Reddit Sadly Isn't Surprised By This Starbucks Employee's Horror Story

A Starbucks worker shared a harrowing story on Reddit, and it sounded all too familiar to fellow industry workers. In a detailed account, the worker, who goes by u/aripley1 on Reddit, said that a regular Starbucks customer sat around for many hours a day and often made inappropriate requests of female staff. But because the customer was spending good money, the manager let them stay. Instead, u/aripley1 would try to "intercept him." Eventually, the employees complained, and the customer was told "he can't be flirting or making advances towards our baristas." The person lost it and began to assault staff throughout the store. 

The customer's rampage was understandably terrifying, and u/aripley1 recalled that with "one hand, I was on the phone with the police, and with my other hand I was pushing him back, trying to get him away from me, while he yelled in my face." It turns out that the Redditor was a shift supervisor, so after enduring that experience, they stuck around to close the store later. But the whole ordeal made them feel that the job was no longer worth the stress that came with it: "Something just snapped in me this week and I can't go back."

Food service workers can relate

Unfortunately, the experience that u/aripley1 described resonated on Reddit. As one commenter put it, "That kind of 'dirty uncle' behavior is so unacceptable but I see it many times by older men. They used to get away with it not that long ago but the more people stand up to them the better." Another person recounted not being allowed to kick out a customer for inappropriate behavior. A different Redditor brought up an 80-year-old "who would always come in and, without fail, if he saw only guys on the floor he would yell, 'WHERE THE WOMEN AT?'" And yet another said, "I quit after being assaulted, too."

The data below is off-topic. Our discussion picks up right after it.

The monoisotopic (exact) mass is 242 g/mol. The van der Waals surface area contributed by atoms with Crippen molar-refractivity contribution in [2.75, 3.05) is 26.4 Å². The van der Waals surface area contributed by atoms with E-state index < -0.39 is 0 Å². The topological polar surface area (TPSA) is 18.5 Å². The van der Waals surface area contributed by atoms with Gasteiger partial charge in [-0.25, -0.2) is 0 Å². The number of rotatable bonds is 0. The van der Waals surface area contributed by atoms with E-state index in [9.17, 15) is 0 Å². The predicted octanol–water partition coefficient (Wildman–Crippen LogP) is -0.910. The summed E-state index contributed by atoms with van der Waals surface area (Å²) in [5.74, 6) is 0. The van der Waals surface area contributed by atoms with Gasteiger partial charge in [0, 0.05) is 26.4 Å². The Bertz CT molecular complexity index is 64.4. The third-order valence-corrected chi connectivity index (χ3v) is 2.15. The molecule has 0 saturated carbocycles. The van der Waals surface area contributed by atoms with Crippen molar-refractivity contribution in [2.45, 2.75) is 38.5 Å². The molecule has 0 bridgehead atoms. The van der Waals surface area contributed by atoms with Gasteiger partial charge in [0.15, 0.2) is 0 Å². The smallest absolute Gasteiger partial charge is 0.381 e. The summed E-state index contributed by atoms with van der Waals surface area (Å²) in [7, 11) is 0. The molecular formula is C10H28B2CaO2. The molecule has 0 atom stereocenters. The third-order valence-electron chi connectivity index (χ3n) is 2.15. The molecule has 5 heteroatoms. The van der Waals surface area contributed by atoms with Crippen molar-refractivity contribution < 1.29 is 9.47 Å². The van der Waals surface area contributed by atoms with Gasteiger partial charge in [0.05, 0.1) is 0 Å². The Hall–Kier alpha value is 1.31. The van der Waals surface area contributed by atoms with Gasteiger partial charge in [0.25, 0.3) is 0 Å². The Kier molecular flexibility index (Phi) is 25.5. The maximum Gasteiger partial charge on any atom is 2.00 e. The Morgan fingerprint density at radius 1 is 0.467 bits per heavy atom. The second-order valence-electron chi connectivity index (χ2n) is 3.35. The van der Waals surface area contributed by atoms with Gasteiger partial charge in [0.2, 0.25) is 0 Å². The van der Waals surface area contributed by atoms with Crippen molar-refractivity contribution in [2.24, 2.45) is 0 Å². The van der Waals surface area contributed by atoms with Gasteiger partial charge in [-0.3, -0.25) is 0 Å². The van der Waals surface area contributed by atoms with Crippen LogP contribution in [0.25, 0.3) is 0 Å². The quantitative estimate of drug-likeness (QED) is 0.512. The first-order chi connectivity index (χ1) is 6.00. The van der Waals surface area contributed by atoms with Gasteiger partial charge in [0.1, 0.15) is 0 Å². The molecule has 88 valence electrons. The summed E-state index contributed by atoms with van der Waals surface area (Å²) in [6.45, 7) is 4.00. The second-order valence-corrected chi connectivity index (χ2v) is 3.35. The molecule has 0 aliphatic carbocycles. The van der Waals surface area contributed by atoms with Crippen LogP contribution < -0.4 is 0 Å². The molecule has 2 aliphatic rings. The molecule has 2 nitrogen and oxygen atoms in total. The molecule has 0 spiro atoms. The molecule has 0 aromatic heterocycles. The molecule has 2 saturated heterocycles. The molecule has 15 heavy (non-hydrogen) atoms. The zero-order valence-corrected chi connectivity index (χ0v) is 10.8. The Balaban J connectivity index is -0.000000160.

Sadly, retail establishments (including restaurants) are nearly two times as likely to experience workplace violence as other private businesses (via The smallest things can set people off, like when one guy trashed a McDonald's over a petty misunderstanding. Incidents of anti-Asian American violence have increased at restaurants to the point of needing a campaign such as #SaveChineseRestaurants (via Restaurant Business Online).

Also concerning is that multiple Redditors described managers who wouldn't remove problematic customers, which could be seen as a lack of support for employees. In the case of the Starbucks assault, the manager also went home and left the shaken supervisor to deal with the aftermath. "Your SM should have closed the store and your DM should have contacted you to offer counseling and any other support you needed," one commenter said of the response. "They failed you."